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Cuba: Year of the Firing Squad

4 minute read

The year 1961 was supposed to be “The Year of Education” in Fidel Castro’s Cuba. Last week the slogan was enlarged. It is now also “The Year of the Firing Squad.” The announcement was made by Cuba’s Agrarian Reform Chief Antonio Núñez Jiménez in a speech to a crowd of gun-toting militiamen. Added the Reformer: “We will erect the most formidable execution wall in the history of humanity.”

Cuba’s Communists were bragging. As butchers go, they are still bush league. But Castro is trying hard. To the 587 listed and the many concealed killings over the past two years, the dictatorship last week added the lives of two more Cubans, both onetime armymen accused of rebellion. At week’s end six more men—American youths allegedly planning to join the growing rebellion—were tried with the death penalty demanded.

A Hanging for a Shooting. Castro’s rationale for the killings is the savage rebellion against him, now approaching the flash point of open civil war. To 1,100 graduating schoolteachers, Cuba’s dictator cried that the rebels in the hills hanged three captured Fidelistas (unconfirmed reports put the real figure at 20), including an 18-year-old schoolteacher. “The agents of imperialism killed him because he was young—a Negro—a teacher of the poor—because he carried a Communist card,” cried Castro. “Not a single one will escape,” he shouted, promising “tenacious, implacable persecution, the like of which they never imagined.”

The horror talk, intended to terrorize, only increased the tension across Cuba. In Havana, 40 black-clad women marched in silent funeral-like procession on the presidential palace carrying the Cuban flag and a banner reading CEASE EXECUTION OF OUR SONS. A mob gathered to shout insults at the marchers, but individual soldiers left the crowd to protect the women, permitted them to make their mute protest, then escorted them away to safety. The rebels in the hills were filtering down at night to capture militiamen on lonely guard duty, promising Castro an eye for an eye, a hanging for a shooting, each time an oppositionist was killed.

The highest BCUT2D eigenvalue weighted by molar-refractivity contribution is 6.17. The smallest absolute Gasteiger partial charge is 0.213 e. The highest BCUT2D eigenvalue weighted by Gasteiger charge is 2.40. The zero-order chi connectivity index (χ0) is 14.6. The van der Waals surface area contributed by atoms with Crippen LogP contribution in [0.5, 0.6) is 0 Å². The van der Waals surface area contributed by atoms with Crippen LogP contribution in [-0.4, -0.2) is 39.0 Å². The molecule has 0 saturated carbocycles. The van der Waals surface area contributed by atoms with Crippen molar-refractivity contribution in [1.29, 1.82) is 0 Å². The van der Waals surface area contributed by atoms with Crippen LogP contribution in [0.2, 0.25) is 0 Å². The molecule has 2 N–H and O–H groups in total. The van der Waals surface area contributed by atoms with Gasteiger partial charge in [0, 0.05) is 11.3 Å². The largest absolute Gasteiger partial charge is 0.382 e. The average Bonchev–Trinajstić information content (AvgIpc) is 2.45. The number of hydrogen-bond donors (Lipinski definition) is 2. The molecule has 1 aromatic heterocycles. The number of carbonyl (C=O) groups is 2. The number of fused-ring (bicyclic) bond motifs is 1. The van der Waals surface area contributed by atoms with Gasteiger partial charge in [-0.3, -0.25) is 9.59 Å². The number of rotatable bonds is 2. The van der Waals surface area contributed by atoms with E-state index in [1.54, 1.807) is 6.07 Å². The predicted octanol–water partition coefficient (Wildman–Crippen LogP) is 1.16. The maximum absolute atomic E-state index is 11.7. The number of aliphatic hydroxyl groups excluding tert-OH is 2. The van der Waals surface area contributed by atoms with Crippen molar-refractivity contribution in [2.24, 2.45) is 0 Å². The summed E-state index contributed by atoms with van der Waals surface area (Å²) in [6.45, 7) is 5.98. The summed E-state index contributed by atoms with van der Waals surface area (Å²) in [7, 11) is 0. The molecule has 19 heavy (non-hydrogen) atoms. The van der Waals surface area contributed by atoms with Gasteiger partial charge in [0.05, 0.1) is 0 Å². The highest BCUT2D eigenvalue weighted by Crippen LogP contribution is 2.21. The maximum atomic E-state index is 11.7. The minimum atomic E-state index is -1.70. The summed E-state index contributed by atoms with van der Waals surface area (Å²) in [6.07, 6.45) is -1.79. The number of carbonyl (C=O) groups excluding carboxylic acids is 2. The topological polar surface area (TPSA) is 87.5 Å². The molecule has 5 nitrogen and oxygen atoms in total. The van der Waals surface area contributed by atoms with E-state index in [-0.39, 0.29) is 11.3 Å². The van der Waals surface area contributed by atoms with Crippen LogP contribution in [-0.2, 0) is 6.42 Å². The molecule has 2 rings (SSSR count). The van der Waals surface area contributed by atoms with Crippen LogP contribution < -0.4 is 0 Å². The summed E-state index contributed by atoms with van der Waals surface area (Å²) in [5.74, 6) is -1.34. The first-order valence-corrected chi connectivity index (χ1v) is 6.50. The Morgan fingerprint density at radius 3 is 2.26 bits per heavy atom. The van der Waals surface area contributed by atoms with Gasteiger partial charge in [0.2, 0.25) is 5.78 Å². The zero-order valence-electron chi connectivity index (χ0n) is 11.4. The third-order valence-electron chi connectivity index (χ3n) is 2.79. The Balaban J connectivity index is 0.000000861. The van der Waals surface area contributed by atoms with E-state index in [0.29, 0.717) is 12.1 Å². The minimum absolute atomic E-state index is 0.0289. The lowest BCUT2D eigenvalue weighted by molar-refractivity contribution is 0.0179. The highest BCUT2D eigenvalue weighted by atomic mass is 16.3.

No Olive Branches. All the militiamen Castro has mustered so far—10,000 men with Soviet-bloc guns—have not been able to rout the rebels out of their rocky, cave-pitted hillsides in the Escambray mountains 170 miles east of Havana. The fighting is small-scale but so bitter that militia units are losing their taste for the chase. Castro, like Batista before him, has resorted to promising common criminals their freedom if they will fight. For the rebels, help from the outside increases: the Escambray has received much of the 40 tons of opposition arms airdropped into Cuba; small groups of well-trained, night-wise guerrillas have been landed to reinforce the original bands. More are coming.

The increasing possibility of full-scale civil war and all that it implies led foreign diplomats in Havana to meet last week to consider an international humanitarian appeal to Castro to call off his firing squads. No appeal to either Castro or his opposition is likely to succeed. The opposition wants a fight to the finish. And so, apparently, does Castro.

In the Year of the Firing Squad, there was one man the Cubans could have any time: Herman Marks, 39, Castro’s first Lord High Executioner who commanded the guns in 200 executions, more often than not personally delivering the pistol coup de grâce to each victim. Born in Milwaukee, Marks was arrested 32 times in the U.S., jailed in Wisconsin, Ohio and California (vagrancy, assault, draft dodging, theft, rape), joined Castro’s forces in December 1957 and was made a captain. The U.S. canceled his citizenship with alacrity, and eventually even the Cubans could not stomach the man they called “the butcher.” Last May, Marks fled Cuba in a boat, made it to Florida and disappeared into Mexico. Last week he was arrested in Manhattan, charged with illegally entering the U.S. on July 22 without a proper visa. Deportation proceedings are under way to send him back to Mexico—or Cuba.

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